Films that enjoyed either good reviews or good box-office, for God only knows what reason. Rory Quintos’ Anak (Child) was Vilma Santos’ big-time Mother’s Day Picture, with Vilma playing a returning overseas worker trying to reconnect with her children. Mind you, this is the Honorable Mayor of Lipa City so she has to be loving, righteous, practically perfect--don’t even think of attempting ambiguous characterization or subtle storytelling; we’re talking Hallmark Greeting Card wholesomeness.
More Hollywood flicks--Wolfgang Petersen in A Perfect Storm stages decent water sequences, then ruins it all by pulling back to reveal a digitally formed hurricane. Ridley Scott’s Gladiator boasts of wonderful sets and digital effects, plus characters so thin you wonder if they aren't digital too. Bryan Singer’s X Men is the most awaited film of the year, with not a moment of visual poetry in it; shouldn’t be an objection, unless you’ve seen Tim Burton’s Batman Returns or Robert Altman’s Popeye. Ang Lee’s Crouching Tiger, Hidden Dragon is #1 on Time Magazine’s list of best of the year and is really a watered-down version of King Hu, puffed up with Hollywood glamour and gloss--'a martial arts film, only with more art in it!' they say. Oh please.
David Twohy’s Pitch Black tries too hard to look like an action flick, is at its best when pausing to evoke a world with multiple suns plunging into darkness once every twenty-two years. It’s science fiction that actually makes you think a little, about planetary orbits and the cyclical patterns of alien life forms. Roman Polanski’s The Ninth Gate compared to his earlier work (Rosemary’s Baby, Chinatown) looks pathetic, but compared with practically any other recent horror thriller (Stigmata anyone?) is smart, sexy, subtle stuff. Ron Shelton’s Play It To The Bone is a mess and its climactic fight suffers in comparison to Martin Scorsese’s Raging Bull, but nevertheless manages to become an interesting character study. Tim Burton’s Sleepy Hollow is an emotionally opaque work (ever since Ed Wood Burton seems to be cutting himself off from audiences), but with gorgeous imagery. Andy Tennant’s Anna And The King is still sourced from Anna Leonowens’ historically suspect diaries, but does have Chow Yun-Fat’s slyly funny, genuinely charismatic performance as the King of Siam. Vincenzo Natali’s Cube may be the most visually inventive viscerally thrilling low-budget science-fiction flick around.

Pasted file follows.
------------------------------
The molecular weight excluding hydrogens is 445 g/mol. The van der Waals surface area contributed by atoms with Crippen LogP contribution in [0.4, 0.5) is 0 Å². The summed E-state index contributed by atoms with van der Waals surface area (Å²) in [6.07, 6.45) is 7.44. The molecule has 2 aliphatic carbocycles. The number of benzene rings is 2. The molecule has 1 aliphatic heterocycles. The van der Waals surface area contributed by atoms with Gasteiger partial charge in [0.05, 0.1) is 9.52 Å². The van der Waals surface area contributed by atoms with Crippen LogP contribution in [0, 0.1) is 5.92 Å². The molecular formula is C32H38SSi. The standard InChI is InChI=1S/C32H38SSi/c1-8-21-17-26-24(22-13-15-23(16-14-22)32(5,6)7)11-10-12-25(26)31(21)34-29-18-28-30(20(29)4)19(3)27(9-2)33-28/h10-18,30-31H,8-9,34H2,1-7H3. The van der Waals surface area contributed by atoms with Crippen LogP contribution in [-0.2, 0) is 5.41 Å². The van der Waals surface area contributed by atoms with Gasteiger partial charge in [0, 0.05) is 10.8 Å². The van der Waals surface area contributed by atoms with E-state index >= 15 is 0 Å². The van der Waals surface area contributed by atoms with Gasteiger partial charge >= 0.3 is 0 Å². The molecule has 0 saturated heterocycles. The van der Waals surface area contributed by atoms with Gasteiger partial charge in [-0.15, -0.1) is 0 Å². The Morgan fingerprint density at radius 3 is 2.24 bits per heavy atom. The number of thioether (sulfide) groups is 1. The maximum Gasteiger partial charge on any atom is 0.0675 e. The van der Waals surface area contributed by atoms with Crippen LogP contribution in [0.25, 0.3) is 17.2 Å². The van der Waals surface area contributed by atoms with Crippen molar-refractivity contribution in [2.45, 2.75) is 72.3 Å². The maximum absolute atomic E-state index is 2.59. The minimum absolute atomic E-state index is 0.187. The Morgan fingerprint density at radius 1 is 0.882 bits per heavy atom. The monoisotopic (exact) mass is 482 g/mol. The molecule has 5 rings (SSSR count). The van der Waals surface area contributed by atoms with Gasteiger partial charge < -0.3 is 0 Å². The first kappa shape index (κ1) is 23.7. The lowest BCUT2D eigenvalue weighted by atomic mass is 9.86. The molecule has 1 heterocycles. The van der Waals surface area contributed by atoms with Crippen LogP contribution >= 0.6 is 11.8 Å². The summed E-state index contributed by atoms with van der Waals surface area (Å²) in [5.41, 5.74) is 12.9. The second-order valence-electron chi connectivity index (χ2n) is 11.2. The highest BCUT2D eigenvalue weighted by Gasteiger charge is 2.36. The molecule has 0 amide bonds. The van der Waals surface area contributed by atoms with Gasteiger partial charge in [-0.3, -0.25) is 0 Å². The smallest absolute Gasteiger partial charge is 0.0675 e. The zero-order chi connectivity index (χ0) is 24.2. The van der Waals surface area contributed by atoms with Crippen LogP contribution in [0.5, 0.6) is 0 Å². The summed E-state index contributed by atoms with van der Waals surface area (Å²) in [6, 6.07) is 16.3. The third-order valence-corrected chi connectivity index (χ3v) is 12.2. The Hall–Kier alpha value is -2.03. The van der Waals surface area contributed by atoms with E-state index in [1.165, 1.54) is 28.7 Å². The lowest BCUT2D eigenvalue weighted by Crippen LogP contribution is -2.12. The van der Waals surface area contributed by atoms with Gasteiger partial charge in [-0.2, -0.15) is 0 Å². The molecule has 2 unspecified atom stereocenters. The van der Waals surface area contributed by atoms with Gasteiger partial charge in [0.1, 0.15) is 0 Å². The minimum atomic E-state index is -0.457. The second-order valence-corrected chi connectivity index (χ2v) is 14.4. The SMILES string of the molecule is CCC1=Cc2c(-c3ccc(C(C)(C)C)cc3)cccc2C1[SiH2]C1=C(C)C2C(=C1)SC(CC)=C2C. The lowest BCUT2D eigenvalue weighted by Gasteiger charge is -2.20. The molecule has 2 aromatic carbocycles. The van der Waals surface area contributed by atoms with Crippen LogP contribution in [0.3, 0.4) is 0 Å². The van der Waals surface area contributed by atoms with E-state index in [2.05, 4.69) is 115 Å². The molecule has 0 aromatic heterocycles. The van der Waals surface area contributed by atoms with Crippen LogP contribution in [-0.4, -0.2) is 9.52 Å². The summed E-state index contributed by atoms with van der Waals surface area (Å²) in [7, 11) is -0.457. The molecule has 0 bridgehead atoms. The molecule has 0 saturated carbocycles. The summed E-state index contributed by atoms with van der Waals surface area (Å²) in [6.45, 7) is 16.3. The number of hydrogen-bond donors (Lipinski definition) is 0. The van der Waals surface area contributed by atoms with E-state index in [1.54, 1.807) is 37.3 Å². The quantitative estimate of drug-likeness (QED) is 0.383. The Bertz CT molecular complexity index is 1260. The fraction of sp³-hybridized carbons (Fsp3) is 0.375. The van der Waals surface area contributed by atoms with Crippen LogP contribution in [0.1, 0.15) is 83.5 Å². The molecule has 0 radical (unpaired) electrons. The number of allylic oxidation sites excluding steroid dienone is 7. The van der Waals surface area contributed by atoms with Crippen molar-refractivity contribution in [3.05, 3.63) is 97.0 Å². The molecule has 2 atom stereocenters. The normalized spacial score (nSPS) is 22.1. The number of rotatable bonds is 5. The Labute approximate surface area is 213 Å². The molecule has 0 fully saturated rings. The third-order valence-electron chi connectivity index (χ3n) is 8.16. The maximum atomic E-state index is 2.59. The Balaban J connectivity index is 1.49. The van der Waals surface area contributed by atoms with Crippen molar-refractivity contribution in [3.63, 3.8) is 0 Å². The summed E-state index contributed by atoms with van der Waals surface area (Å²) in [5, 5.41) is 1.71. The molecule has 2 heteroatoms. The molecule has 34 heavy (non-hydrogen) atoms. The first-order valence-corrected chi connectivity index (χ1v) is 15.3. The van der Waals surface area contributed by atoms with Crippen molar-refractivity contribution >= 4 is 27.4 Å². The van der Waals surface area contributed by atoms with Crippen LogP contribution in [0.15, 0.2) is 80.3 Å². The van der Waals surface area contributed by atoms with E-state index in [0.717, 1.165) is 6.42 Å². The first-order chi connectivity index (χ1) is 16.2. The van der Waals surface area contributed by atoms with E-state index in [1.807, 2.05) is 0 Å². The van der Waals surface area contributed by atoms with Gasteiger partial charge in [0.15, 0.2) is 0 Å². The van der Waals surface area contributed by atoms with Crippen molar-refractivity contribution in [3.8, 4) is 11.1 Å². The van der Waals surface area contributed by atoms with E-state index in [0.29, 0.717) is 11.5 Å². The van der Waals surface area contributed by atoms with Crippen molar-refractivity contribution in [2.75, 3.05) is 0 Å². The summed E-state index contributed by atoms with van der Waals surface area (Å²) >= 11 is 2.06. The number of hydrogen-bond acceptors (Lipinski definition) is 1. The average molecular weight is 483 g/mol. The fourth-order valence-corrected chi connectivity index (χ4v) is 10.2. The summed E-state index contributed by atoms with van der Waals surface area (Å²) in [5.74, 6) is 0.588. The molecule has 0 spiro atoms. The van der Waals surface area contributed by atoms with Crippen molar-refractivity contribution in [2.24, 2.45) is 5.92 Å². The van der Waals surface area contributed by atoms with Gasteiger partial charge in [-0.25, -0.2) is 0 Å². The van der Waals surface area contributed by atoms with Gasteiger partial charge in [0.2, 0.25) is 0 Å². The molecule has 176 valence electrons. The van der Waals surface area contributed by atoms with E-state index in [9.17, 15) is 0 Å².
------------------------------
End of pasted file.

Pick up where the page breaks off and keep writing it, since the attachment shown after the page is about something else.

Steven Soderbergh’s Erin Brokovich puts Julia Roberts’ cleavage into good use (though he fails to include the less-than-inspiring events that follow Brokovich’s story). Michael Almereyda’s Hamlet turns on a great concept--Hamlet’s family as a corporate entity called 'The Denmark Corporation,' based in midtown Manhattan--though he doesn’t quite integrate idea and original play well enough to make the metaphor inevitable. Spike Jonze’s Being John Malkovich (which was Cinemanila 2000’s biggest hit) suffers from an amazing first hour--I say ‘suffers’ because that half is so funny I don’t know if anything could have topped it. Stephen Frear’s High Fidelity is shapeless, pointless, unreasonably good fun; ditto Curtis Hanson’s Wonder Boys (though I feel more affinity for writers than music lovers in general I somehow like High’s characters better). This short list of smart and witty films comes to a perfect full circle with Soderbergh again, whose The Limey is more than just witty and innovative--there’s a sad knowingness to the film's finale that gives it genuine resonance.
Restorations & Director’s Cuts
The Exorcist: the Director’s Cut is actually a misnomer; this is writer-producer William Peter Blatty’s cut, where he puts in all the theology and allusions to Casablanca that he always wanted to include. The re-issue comes just in time for us to realize that the film is an overrated exercise in 'boo!'--type horror all along; make mine creepier and more seductive, as in Brian De Palma’s The Fury, or Polanski’s Rosemary’s Baby.
The Moises Padilla Story is a far more wretched restoration job of a demonstrably better film--there’s an entire reel missing, and a lot jumps and skips the sprockets, but it’s still recognizably Geraldo De Leon. With a great performance by, of all people, Filipino President Joseph Ejercito 'Erap' Estrada, as the friend who betrays Padilla (Leopoldo Salcedo). Estrada is so intense you don’t know who suffers more, him or Padilla; when finally arrested by the police, you see relief written all over Erap's face, clear as daylight. If only his performance as President was a hundredth as good…